Canadians Admitting to Marijuana Use Can Be Permanently Banned from Entering U.S.
The impending Canadian legalization of marijuana is about to make this a confusing issue.
Published on May 2, 2017

If you are a foreign citizen trying to cross the border into the United States, one of the questions you are likely to be asked is whether or not you have ever smoked pot. But not everyone is aware that answering yes to this question can get you permanently barred from entering the country. If Canada follows through on its promise to legalize marijuana next year, there will then be millions of people who are legally free to smoke weed, but could all be potentially banned from entering the U.S.

“I’m expecting my business to boom,” said immigration attorney Len Saunders. The attorney advises Canadian stoners not to lie to American border authorities, but to refuse to answer questions about their pot use. “If you’ve smoked in the past, it’s nobody’s business,” he said. “If you don’t answer the question, the worst thing they can do is deny you entry. If you answer that question and say ‘yes,’ you are inadmissible for life. It’s a lifetime ban.”

Canadian Public Safety Minister Ralph Goodale said that it was “ludicrous” how many Canadians were getting banned from the U.S. over marijuana. “What we will expect of our American counterparts, just as they would expect it of us, that when people present themselves to cross the border, that the experience is respectful, that it’s consistent, that it’s professional and that people are not treated in any kind of a capricious way,” Goodale said.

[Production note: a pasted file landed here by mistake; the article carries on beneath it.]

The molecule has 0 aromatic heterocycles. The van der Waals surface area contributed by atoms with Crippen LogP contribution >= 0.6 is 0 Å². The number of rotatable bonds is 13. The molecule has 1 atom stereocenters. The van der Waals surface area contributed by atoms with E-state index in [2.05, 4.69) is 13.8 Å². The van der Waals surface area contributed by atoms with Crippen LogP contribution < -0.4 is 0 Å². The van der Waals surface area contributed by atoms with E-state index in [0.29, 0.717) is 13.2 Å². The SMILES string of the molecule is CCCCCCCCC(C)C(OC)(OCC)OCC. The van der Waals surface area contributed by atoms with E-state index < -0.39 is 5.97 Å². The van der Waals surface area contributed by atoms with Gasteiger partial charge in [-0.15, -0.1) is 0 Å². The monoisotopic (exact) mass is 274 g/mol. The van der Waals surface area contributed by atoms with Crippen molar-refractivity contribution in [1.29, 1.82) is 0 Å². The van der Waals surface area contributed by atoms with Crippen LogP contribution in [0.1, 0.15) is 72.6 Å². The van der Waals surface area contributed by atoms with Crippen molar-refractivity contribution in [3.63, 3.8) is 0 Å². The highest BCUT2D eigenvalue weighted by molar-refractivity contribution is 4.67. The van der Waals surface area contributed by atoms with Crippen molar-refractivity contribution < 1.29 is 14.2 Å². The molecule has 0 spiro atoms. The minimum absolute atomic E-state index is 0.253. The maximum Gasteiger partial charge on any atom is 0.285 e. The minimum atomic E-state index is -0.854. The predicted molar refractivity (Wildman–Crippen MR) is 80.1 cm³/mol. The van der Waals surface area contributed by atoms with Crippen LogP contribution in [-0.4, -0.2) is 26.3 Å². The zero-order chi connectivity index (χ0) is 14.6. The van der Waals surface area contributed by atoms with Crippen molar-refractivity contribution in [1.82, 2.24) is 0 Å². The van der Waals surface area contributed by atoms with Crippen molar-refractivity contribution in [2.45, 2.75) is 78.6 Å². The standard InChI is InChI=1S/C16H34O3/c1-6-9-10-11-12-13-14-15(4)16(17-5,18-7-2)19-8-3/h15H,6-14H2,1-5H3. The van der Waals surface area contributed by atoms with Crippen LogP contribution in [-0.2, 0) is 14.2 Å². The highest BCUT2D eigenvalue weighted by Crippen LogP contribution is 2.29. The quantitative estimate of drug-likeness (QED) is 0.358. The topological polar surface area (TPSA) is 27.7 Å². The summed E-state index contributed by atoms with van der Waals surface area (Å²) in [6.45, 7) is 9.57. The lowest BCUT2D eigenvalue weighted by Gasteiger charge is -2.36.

Canada's impending legalization of marijuana “completely changes the dynamic,” Oregon Rep. Earl Blumenauer said. “Some regard Canada as the 51st state. This is going to make a big difference in terms of adjusting attitudes and accelerating progress. . . . It’s going to help us bring these things to a head.”

“I enjoy my brothers and sisters from the north – obviously they support my business quite well,” said Jacob Lamont, who runs Evergreen Cannabis, a legal marijuana retailer in Washington, just blocks from the Canadian border. “They still come down here. They buy a lot of milk, they buy cigarettes and they buy alcohol, because the taxation is so high up there. And I have a feeling they’re going to follow suit with marijuana.”

Chris Moore
Chris Moore is a New York-based writer who has written for Mass Appeal while also mixing records and producing electronic music.
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